Book tells remarkable story of Professor Kevin Boyle, human rights defender

Former Human Rights Centre Director's influential role in human rights movement

  • Date

    Mon 17 May 21

A new book tells the remarkable story of Professor Kevin Boyle, former Director of our Human Rights Centre and “one of the world’s great human rights lawyers.”

The book, Are You With Me? Kevin Boyle and the Rise of the Human Rights Movement, will be celebrated with an event on Wednesday afternoon featuring its author, Mike Chinoy, alongside former friends and colleagues.

Emeritus Professor Kevin Boyle, who died in 2010, was an internationally respected human rights lawyer, activist and academic and Director of our Human Rights Centre from 1990 to 2001 and again from 2006 to 2007.

Prior to his arrival at Essex, Professor Boyle was among the most important figures in the Northern Ireland civil rights movement. He was co-founder of the Northern Ireland Civil Rights Association and the People’s Democracy, the driving force behind the rent and rates strike that paralysed Northern Ireland after the introduction of internment in 1971.

He proposed the civil rights march in Derry that became Bloody Sunday, and played a crucial role as a mediator during the IRA hunger strikes of 1981. His ideas provided much of the intellectual underpinning for the 1985 Anglo-Irish Agreement, in turn a crucial foundation for the 1998 Good Friday Peace Agreement.

Professor Boyle was also the lead lawyer in the case that decriminalised homosexuality in Northern Ireland, a reform which inspired similar moves in a number of countries. As Director of Article 19, he initiated a high-profile campaign on behalf of Salman Rushdie, whose novel The Satanic Verses had resulted in a fatwa from the Iranian leader Ayatollah Khomeini. He later served as chief advisor to former Irish President Mary Robinson when she held the position of United Nations High Commissioner for Human Rights.

Author Mike Chinoy was a foreign correspondent for CNN for 24 years, and has won Emmy, Peabody and Dupont awards for his journalism. He reported from Northern Ireland in the 1970s and 80s and knew Professor Boyle for almost 40 years.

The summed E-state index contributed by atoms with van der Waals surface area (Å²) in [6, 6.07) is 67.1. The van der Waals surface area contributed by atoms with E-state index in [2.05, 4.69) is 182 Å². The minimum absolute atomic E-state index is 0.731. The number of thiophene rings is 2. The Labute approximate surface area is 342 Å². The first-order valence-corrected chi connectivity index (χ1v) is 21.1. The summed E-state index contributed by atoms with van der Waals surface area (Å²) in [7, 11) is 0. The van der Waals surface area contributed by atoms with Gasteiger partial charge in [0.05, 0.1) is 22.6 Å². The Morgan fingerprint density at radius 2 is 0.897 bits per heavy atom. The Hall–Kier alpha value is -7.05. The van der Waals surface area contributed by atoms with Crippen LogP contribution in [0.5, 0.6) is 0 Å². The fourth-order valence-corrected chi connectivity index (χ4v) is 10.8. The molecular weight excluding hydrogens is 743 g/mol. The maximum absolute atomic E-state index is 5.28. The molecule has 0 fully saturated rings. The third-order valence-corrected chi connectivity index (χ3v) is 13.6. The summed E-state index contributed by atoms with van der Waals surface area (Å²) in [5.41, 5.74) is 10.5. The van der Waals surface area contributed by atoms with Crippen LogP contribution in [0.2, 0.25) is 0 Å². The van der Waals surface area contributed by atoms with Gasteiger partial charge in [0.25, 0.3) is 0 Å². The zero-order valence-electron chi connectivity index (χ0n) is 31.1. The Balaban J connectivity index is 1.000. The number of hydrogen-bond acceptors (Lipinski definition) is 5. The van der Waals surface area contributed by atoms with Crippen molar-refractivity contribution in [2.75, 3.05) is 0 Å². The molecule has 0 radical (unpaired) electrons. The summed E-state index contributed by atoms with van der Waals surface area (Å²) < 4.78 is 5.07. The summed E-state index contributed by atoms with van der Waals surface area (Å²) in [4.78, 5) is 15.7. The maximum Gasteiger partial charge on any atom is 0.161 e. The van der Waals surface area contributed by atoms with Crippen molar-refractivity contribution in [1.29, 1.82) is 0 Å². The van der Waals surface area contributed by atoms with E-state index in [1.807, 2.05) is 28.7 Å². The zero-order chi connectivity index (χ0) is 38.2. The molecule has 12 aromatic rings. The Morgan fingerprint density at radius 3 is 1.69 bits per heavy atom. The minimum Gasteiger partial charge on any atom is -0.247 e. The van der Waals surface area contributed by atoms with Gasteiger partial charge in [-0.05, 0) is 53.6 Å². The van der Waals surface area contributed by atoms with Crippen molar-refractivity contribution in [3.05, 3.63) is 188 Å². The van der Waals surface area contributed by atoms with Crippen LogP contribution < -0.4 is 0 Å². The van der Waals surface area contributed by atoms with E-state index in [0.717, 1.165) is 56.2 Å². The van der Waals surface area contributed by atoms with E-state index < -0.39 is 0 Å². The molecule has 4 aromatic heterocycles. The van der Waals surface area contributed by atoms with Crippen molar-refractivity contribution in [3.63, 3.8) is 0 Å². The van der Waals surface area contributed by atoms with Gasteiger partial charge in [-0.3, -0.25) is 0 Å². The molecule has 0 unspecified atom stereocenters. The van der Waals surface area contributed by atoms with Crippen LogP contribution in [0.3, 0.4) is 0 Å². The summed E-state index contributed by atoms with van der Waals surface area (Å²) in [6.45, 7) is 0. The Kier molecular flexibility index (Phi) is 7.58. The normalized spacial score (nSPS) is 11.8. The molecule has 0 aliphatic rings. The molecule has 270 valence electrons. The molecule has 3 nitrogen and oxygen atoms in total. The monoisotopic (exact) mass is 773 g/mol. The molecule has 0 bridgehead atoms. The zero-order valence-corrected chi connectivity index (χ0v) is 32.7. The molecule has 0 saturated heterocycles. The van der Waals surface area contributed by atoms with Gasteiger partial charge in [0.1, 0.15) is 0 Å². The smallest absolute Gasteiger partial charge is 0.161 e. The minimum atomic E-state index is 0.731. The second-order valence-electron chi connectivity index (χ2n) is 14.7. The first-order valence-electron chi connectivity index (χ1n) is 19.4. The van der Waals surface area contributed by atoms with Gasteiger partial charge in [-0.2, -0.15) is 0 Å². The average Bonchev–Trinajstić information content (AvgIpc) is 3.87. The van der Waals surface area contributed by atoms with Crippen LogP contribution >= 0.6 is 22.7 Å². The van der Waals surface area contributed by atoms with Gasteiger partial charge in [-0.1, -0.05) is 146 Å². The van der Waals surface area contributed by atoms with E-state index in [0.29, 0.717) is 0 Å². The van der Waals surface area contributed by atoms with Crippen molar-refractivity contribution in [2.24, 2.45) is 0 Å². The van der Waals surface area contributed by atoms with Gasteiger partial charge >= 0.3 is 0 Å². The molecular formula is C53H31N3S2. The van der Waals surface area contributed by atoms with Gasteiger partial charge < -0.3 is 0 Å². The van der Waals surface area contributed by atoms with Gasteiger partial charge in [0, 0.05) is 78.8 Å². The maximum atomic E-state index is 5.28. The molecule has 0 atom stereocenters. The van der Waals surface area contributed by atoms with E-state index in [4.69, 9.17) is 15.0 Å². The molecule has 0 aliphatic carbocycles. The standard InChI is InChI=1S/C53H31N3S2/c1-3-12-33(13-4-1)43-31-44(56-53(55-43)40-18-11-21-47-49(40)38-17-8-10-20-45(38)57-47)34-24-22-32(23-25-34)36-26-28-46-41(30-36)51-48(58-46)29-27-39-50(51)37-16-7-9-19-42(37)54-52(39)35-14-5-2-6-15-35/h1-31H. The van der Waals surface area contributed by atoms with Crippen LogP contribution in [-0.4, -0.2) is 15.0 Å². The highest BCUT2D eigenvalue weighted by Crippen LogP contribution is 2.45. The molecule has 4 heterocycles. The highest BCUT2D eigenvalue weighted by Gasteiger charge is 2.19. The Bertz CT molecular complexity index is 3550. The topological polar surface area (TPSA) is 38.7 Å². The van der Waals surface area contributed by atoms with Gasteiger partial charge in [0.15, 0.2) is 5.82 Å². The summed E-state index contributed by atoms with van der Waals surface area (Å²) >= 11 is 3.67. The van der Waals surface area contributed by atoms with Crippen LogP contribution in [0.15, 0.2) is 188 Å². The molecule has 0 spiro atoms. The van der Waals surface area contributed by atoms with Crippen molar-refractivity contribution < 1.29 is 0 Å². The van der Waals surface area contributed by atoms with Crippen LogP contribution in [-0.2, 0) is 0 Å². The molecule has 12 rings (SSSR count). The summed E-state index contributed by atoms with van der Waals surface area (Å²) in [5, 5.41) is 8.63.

Mike Chinoy said: "Kevin Boyle was arguably one of the most important figures in the civil rights movement in Northern Ireland in the late 1960s and early 70s. Moreover, as a lawyer, advocate, and scholar, he played an enormously influential role in the emergence of a broader international movement to expand the protection of human rights - using international law on behalf of victims of torture, unjust imprisonment and discrimination, and in defence of freedom of expression, belief, and association.

“He also pioneered the idea that human rights should be a central feature of legal education - highlighted most vividly by his role in building the Human Rights Centre at Essex. But his greatest love was teaching, and I would say his greatest legacy are the students he trained and inspired, who today continue to work on human rights issues around the world."

Dr Andrew Fagan, Director of the Human Rights Centre, said: “Kevin was a giant in the global human rights field and a much loved and hugely respected colleague.

“Kevin's influence upon the Human Rights Centre was immense. Not only was he one our founding parents, but he also played a crucial role in fashioning the distinctly interdisciplinary character of our teaching and research. Without Kevin, we would not be what we have become: a world leader in the academic field of human rights."

Professor Boyle joined the School of Law in 1986. In 1998, he and his Essex colleague Professor Françoise Hampson were named lawyers of the year, an award made by the advocacy group Liberty and the Law Society Gazette to mark the 50th anniversary of the Universal Declaration of Human Rights.

Mike Chinoy will be speaking at Wednesday’s event, along with some of Professor Boyle’s former friends and colleagues: Professor Hurst Hannum, Professor of International Law Emeritus at The Fletcher School of Law and Diplomacy, Tufts University, worked with Boyle on a landmark case concerning mistreatment of detainees in Northern Ireland; Aisling Reidy, a fellow of the Human Rights Centre who has served as senior legal advisor at Human Rights Watch since 2006, was a student of Professor Boyle’s and later worked with him on numerous cases before the European Court of Human Rights on behalf of the Kurds in southeast Turkey; Tom Hadden worked with Kevin Boyle for over 40 years - together they produced books, and research reports that played an influential role in creating the intellectual framework for the Northern Ireland peace process.

Are You With Me? Kevin Boyle and the Rise of the Human Rights Movement is published by Liliput Press. The panel discussion, open to all, is on Wednesday 19 March from 4pm to 5.30pm.

Photos: Belfast - Buzz Logan/Estate of Buzz Logan/Linen Hall Library, Belfast; ECHR - courtesy of European Court of Human Rights